Management is telling me to illegally use software

My team has been tasked with the cleanup of several dozen infected PCs. Because the usual tools do not work 100%, we are being told to supplement them with both Spybot and Malwarebytes. The problem is that neither our company nor the customer have purchased a license for either program. Several members of my team, myself included, have brought this fact to their attention. Their answer is to have us immediately uninstall the applications after they have been used.

Since this is a clear violation of the EULA, what would be the best way to escalate this since both management and the customer are behind this?

If you’ve already talked to your manager, go to the next step – HR, or any corporate ethics types.

Immediately contact your local branch of the FBI. They will dispatch several serious men with earpieces and black sunglasses in nondescript sedans to monitor the situation. Are you amenable to wearing a wire?

At any rate, I wouldn’t expect anything to change at the street level. You see, they don’t want your bosses; they’re small fry. They want the suppliers, man. The cartels. The fat cats, that dine upon human misery, pirating Spyboy Search & Destroy on street corners far and wide. Pirating it to kids, man, schoolkids! Those scum must be made to pay.

Also, you will lose your job for a totally unrelated reason several months later and oddly find it very difficult to get another job in IT. Luckily you have righteous conviction to keep you warm, as it’s almost wintertime and cardboard boxes have excellent ventilation.

I give you props for having the balls to actually stand up for what’s right. I can’t really tell you what to do, but I realize that you’re sticking your neck out in a situation where you don’t really have to, and that’s cool.

Yep. Just remember, you’re too young to really inspire pity or appear disabled, so you’ll want to make your sign funny/clever. Try something like “Time Traveller in tough situation, need $$$ for flux capacitor” or “Betcha can’t hit me with a quarter!” (with a hole in the middle of the sign for a target).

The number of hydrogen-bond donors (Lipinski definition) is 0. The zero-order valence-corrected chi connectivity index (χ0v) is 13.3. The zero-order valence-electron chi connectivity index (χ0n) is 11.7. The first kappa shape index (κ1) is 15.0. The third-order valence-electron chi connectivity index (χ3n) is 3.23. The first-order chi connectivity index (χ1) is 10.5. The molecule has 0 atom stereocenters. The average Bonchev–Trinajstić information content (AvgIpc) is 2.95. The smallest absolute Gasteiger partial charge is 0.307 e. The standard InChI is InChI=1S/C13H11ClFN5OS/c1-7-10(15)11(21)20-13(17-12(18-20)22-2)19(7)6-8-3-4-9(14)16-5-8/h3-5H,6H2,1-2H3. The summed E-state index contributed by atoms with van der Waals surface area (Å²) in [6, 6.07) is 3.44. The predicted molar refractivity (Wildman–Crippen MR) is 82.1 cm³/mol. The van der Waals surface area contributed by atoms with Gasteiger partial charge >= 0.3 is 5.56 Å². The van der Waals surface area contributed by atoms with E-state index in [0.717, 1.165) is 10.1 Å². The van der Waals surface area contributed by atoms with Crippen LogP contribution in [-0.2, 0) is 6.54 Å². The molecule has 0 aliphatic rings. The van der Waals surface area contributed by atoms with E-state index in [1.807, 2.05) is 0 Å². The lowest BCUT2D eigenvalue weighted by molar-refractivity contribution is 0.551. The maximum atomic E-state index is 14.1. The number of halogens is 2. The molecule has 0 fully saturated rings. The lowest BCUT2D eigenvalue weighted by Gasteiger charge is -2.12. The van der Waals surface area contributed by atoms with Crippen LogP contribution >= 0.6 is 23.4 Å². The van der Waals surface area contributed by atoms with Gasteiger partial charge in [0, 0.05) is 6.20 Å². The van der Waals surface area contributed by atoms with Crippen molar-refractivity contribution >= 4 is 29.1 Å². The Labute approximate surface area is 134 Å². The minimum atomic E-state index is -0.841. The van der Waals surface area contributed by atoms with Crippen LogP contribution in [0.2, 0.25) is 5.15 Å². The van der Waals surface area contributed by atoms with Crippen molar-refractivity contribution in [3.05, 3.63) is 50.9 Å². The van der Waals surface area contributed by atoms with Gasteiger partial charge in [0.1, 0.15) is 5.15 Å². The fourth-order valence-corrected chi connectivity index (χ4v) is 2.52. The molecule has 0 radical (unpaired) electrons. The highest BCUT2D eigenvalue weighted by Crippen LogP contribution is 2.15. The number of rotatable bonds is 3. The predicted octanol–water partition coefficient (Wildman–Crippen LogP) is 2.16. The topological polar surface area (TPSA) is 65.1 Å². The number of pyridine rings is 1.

Isn’t Spybot freeware? Or are you required to pay for it in a commercial environment?

There is a corporate license edition of it available. From my reading of the free version’s license though, I’m not actually sure if corporate users are required to use the corporate license, or if it exists merely to satisfy those companies that won’t use free tools without additional support, management features, legal liability, etc.

Edit: Oh wait, there’s this on the corporate version page:

Contrary to this, companies and institutions need to buy licenses for the commercial versions of our software.

They just don’t make that clear from the free version site.

I lost a job for this very reason in 1997 (refused to help distribute and install several hundred copies of the pay versions of Eudora Email and the Netscape browser to customers at a local dial-up ISP I provided support for). On a financial level it wasn’t worth it to me. On a self confidence level, well it still wasn’t worth it to me, because job hunting sucks and can sap the life out of anyone. On a “would I do it again” level… fuck it, I’ll just steal my boss’s password and use all the illegal shit under his I.D., then I will stay employed, my family will stay fed and clothed, Malware Bytes will probably stay in business, and if the shit comes down I’ll just deny everything and bring cookies to work.

Who am I kidding though, I’m kinda stubborn and self righteous, so I’d probably end up fired again.

The BSA would be happy to hear from you:

I hope you didn’t make this post from work. That could be a violation of your contract.

Get the instructions in WRITING from your boss. Write out what they want you to do and have your boss sign the piece of paper. Not email, paper. Also take along a piece of paper detailing the costs of doing it the Right Way. Your goal is to get them to cave, but if they won’t your goal is to CYA.